Genre: YA Contemporary
Publication Date: April 1, 2008
Publisher: Orca Book Publishers
It's "bead season" at slippery rock high. This year the bead-snatching grad game called "Gotcha" has been banned as an official school activity because the teachers have decided to put an end to a dangerous tradition. After paying an entry fee the players are given a bead and someone's name. The object of the game is snatch the bead of your victim and take their name. The winner ends up with all the beads--and all the money.
After the game is banned it becomes even more appealing. The game goes underground and more grads than ever are participating. Katie is reluctant to join in, but as a member of grad council she feels she has to go along.
The game quickly spins out of control. Katie finds herself losing friends and falling victim to her classmates' obsession with the game. She considers dropping out of the game but then devises a better way of getting even with her classmates. Katie finds herself sliding further and further down the chute that leads to disaster. Can she bring a safe end to this deadly game? (Summary from Goodreads.com)
It's really not a book I would've chosen on my own. I'm not very good when it comes to choosing books, because I choose one genre to always circle. But, my teacher told me it was going to be a quick read and also that it seemed interesting.
I found out that apparently the events are real (for the most part) and they happened in Vancouver, which isn't actually all that far from me in Toronto. That was kind of why I read it.
Anyway, to the review. I was really conflicted by the time I was done. It only took me an hour to read because it's such a tiny book.
What I liked was the idea, but technically it really wasn't the author's "idea" per-se, just because she's writing it off real events so it's just like journalism or writing an article, but you're doing it in story format. I don't think that this book actually reflects off on the author's talent, not that I've read her other books... not that I really want to...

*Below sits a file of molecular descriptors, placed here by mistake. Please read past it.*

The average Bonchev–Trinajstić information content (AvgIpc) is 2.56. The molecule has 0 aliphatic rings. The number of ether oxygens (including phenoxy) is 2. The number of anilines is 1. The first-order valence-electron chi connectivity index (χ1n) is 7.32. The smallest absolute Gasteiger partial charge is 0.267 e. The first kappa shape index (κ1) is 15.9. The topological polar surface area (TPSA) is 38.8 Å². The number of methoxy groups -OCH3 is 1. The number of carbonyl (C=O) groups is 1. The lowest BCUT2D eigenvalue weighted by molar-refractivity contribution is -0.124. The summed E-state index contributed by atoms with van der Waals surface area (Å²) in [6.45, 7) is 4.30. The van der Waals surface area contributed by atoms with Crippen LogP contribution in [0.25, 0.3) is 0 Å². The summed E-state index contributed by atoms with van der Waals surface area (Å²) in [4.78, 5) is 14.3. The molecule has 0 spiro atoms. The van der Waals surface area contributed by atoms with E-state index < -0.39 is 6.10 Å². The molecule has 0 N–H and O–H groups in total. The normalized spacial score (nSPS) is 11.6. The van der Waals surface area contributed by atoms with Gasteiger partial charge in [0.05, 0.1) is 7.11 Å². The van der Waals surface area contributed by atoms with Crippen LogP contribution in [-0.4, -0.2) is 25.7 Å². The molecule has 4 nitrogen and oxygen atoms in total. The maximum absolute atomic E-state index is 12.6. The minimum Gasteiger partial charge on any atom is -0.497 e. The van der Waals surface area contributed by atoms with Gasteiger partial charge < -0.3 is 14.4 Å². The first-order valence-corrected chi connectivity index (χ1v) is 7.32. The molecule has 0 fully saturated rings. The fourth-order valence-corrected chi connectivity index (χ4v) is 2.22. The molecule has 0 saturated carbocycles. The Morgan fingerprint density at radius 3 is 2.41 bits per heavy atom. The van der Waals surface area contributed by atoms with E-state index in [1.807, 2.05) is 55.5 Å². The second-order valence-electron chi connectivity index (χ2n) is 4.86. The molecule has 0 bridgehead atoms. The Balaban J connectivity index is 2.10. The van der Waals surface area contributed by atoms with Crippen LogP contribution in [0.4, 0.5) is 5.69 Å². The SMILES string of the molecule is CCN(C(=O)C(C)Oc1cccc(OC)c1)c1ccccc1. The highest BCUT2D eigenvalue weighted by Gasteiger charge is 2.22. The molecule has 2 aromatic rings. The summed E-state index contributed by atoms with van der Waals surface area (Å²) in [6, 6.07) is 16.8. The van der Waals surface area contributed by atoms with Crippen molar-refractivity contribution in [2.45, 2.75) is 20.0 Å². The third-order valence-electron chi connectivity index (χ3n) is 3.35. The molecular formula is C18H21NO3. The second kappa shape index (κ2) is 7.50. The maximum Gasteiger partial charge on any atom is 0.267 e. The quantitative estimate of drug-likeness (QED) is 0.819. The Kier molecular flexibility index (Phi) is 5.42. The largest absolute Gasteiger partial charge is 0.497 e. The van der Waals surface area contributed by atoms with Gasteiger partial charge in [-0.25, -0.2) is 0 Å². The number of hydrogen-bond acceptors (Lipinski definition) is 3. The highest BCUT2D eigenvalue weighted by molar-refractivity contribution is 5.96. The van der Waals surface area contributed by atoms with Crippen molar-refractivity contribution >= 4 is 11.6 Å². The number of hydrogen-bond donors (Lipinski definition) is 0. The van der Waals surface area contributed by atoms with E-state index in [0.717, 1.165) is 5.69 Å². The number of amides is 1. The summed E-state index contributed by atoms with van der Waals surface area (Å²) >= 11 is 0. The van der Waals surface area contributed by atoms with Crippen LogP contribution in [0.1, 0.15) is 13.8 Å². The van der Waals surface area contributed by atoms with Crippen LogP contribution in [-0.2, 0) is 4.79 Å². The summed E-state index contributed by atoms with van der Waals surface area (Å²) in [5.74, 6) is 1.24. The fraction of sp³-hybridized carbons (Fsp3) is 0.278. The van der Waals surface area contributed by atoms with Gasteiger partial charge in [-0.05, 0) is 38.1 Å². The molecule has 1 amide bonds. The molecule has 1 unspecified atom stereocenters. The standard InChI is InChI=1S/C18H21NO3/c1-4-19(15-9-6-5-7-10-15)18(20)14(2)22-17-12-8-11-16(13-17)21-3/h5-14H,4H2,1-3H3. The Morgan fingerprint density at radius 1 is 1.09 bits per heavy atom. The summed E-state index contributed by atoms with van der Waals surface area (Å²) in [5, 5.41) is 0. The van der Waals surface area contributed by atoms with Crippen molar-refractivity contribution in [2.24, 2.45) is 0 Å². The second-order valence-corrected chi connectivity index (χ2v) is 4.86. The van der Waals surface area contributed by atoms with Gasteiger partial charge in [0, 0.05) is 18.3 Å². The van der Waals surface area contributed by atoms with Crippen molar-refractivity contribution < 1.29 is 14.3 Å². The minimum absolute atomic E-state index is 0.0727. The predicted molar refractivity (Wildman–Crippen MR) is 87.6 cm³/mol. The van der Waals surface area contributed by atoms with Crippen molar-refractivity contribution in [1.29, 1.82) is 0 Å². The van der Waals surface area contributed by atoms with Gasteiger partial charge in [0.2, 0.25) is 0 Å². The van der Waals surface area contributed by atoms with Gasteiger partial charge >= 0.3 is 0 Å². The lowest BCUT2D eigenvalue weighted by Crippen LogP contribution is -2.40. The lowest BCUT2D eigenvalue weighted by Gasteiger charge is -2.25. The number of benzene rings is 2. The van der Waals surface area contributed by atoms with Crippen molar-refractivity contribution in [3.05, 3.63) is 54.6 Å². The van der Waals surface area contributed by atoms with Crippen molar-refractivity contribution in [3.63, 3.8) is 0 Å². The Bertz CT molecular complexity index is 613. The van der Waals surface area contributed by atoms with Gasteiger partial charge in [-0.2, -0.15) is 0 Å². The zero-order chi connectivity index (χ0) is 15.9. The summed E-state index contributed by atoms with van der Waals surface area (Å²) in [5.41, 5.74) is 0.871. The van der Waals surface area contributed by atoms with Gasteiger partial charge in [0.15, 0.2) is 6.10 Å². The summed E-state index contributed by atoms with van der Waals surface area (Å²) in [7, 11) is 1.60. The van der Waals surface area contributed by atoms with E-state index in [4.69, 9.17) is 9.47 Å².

|I can imagine my friend popping out of nowhere, screaming this...|
Cons? Well, there are a lot of them, so brace yourselves.
Number one is that the story opened up to a series of emails between Katie and her father. The thing is that Katie uses "text talk" like "OMG" "enuf" "brb" etc.. Anyway, I loathe that kind of talking, so that nearly dissuaded me into reading the actual book. Of course, I got over it and skipped those parts, even though they were kind of vital to the story.
Also, in the beginning, the emails being exchanged made Katie look like a complete brat. I didn't know what was going on, but the conversation was that her father was apologizing about something and Katie was telling him where to go, if you know what I mean. It let me judge Katie before ven reading the story and I had her characterized as a stuck up brat, but she surprised me.
In terms of a first impression, this story didn't really have a good one.
But I still admired the idea and the way it was executed, for the most part. The story didn't go too fast or move too slow. The story's pace was good, but I felt like some of the events were far too fast. For an example, in chapter 1, Katie had a best friend and in chapter 3, her best friend hated her guts or something like that.
It was easy to ignore, but still makes for a bad story.
After all that is said, I still can't help but love the story. It had an amazing meaning with values of not doing stupid things, despite "tradition". People can seriously get hurt from things that started out with games and I know this because I, myself am in school.
Gah, I don't want to review anymore or I'll be more biased.
So I give this book 3 stars because pros minus cons equal middle ground or... 3 stars.